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        Balancing Patient Access to Fetoscopic Laser Photocoagulation for Twin-to-Twin Transfusion Syndrome With Maintaining Procedural Competence: Are Collaborative Services Part of the Solution?
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        Balancing Patient Access to Fetoscopic Laser Photocoagulation for Twin-to-Twin Transfusion Syndrome With Maintaining Procedural Competence: Are Collaborative Services Part of the Solution?
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Abstract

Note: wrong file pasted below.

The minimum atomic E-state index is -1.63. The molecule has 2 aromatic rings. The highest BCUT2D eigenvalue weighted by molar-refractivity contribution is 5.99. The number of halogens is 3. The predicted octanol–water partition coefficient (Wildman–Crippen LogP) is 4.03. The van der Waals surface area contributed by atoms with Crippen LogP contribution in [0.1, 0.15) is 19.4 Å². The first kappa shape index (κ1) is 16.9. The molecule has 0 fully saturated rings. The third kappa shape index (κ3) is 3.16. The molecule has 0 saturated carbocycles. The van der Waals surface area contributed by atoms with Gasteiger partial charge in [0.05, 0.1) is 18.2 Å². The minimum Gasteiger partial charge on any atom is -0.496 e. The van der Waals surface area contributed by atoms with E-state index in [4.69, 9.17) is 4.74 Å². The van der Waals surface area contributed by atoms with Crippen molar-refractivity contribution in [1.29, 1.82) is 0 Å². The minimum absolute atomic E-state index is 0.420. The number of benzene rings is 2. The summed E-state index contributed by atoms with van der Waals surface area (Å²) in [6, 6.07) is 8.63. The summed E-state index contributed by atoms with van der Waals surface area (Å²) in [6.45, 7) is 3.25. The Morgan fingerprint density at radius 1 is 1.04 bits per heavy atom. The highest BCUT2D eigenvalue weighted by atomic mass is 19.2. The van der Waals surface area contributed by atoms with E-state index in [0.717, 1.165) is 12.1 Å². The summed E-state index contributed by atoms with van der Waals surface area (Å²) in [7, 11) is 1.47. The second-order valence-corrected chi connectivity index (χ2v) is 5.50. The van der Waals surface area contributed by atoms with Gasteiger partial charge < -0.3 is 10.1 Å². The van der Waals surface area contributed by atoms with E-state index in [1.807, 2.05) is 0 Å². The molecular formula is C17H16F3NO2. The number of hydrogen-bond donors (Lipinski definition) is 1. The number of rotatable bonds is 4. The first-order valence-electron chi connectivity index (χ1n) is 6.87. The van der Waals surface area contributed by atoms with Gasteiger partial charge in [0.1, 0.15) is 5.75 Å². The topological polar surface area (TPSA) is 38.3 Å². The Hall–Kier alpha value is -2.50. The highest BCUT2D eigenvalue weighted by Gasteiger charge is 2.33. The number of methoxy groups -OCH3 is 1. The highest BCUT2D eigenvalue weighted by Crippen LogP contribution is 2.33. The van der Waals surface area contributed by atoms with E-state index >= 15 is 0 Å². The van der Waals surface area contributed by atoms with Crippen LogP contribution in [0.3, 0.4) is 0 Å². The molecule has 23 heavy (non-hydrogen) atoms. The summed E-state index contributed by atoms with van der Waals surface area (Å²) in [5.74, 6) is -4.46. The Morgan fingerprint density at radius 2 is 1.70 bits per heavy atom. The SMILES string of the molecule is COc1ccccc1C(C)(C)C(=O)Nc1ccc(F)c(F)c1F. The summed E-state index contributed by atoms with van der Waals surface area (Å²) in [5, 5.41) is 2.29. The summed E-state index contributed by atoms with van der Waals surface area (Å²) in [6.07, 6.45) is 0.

The benefits of fetoscopic laser photocoagulation (FLP) for treatment of twin-to-twin transfusion syndrome (TTTS) have been recognized for over a decade, yet access to FLP remains limited in many settings. This means at a population level, the potential benefits of FLP for TTTS are far from being fully realized. In part, this is because there are many centers where the case volume is relatively low. This creates an inevitable tension; on one hand, wanting FLP to be readily accessible to all women who may need it, yet on the other, needing to ensure that a high degree of procedural competence is maintained. Some of the solutions to these apparently competing priorities may be found in novel training solutions to achieve, and maintain, procedural proficiency, and with the increased utilization of ‘competence based’ assessment and credentialing frameworks. We suggest an under-utilized approach is the development of collaborative surgical services, where pooling of personnel and resources can improve timely access to surgery, improve standardized assessment and management of TTTS, minimize the impact of the surgical learning curve, and facilitate audit, education, and research. When deciding which centers should offer laser for TTTS and how we decide, we propose some solutions from a collaborative model.